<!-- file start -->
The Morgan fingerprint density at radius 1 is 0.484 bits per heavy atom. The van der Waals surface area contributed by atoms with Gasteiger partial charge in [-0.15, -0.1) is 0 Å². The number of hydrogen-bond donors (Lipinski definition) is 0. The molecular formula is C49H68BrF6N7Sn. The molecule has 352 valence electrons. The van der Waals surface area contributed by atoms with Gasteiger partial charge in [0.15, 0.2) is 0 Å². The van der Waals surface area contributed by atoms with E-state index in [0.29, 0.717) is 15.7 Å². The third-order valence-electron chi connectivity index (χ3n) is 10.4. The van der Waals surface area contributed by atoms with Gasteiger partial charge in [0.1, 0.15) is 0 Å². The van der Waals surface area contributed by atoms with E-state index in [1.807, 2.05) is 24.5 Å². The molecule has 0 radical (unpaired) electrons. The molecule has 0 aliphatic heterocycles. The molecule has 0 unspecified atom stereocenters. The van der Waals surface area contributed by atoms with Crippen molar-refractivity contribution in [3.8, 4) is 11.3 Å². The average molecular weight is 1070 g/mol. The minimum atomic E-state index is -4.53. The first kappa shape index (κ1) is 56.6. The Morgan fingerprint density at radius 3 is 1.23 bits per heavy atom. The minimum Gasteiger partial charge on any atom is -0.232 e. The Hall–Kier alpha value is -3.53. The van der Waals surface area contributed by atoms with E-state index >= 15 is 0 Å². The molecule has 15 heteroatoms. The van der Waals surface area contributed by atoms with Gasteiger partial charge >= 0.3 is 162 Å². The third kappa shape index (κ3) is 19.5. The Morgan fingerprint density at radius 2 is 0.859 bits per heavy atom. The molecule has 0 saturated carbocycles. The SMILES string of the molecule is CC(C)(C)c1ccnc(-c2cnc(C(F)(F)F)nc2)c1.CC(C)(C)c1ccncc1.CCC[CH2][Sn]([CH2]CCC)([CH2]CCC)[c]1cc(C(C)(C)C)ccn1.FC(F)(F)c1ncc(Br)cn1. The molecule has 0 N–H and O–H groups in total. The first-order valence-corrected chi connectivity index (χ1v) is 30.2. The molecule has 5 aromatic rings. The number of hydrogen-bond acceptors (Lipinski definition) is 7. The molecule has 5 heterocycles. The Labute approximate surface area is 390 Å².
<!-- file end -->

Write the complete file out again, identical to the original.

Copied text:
The Morgan fingerprint density at radius 1 is 0.484 bits per heavy atom. The van der Waals surface area contributed by atoms with Gasteiger partial charge in [-0.15, -0.1) is 0 Å². The number of hydrogen-bond donors (Lipinski definition) is 0. The molecular formula is C49H68BrF6N7Sn. The molecule has 352 valence electrons. The van der Waals surface area contributed by atoms with Gasteiger partial charge in [0.15, 0.2) is 0 Å². The van der Waals surface area contributed by atoms with E-state index in [0.29, 0.717) is 15.7 Å². The third-order valence-electron chi connectivity index (χ3n) is 10.4. The van der Waals surface area contributed by atoms with Gasteiger partial charge in [0.1, 0.15) is 0 Å². The van der Waals surface area contributed by atoms with E-state index in [1.807, 2.05) is 24.5 Å². The molecule has 0 radical (unpaired) electrons. The molecule has 0 aliphatic heterocycles. The molecule has 0 unspecified atom stereocenters. The van der Waals surface area contributed by atoms with Crippen molar-refractivity contribution in [3.8, 4) is 11.3 Å². The average molecular weight is 1070 g/mol. The minimum atomic E-state index is -4.53. The first kappa shape index (κ1) is 56.6. The Morgan fingerprint density at radius 3 is 1.23 bits per heavy atom. The minimum Gasteiger partial charge on any atom is -0.232 e. The Hall–Kier alpha value is -3.53. The van der Waals surface area contributed by atoms with E-state index >= 15 is 0 Å². The molecule has 15 heteroatoms. The van der Waals surface area contributed by atoms with Gasteiger partial charge >= 0.3 is 162 Å². The third kappa shape index (κ3) is 19.5. The Morgan fingerprint density at radius 2 is 0.859 bits per heavy atom. The molecule has 0 saturated carbocycles. The SMILES string of the molecule is CC(C)(C)c1ccnc(-c2cnc(C(F)(F)F)nc2)c1.CC(C)(C)c1ccncc1.CCC[CH2][Sn]([CH2]CCC)([CH2]CCC)[c]1cc(C(C)(C)C)ccn1.FC(F)(F)c1ncc(Br)cn1. The molecule has 0 N–H and O–H groups in total. The first-order valence-corrected chi connectivity index (χ1v) is 30.2. The molecule has 5 aromatic rings. The number of hydrogen-bond acceptors (Lipinski definition) is 7. The molecule has 5 heterocycles. The Labute approximate surface area is 390 Å².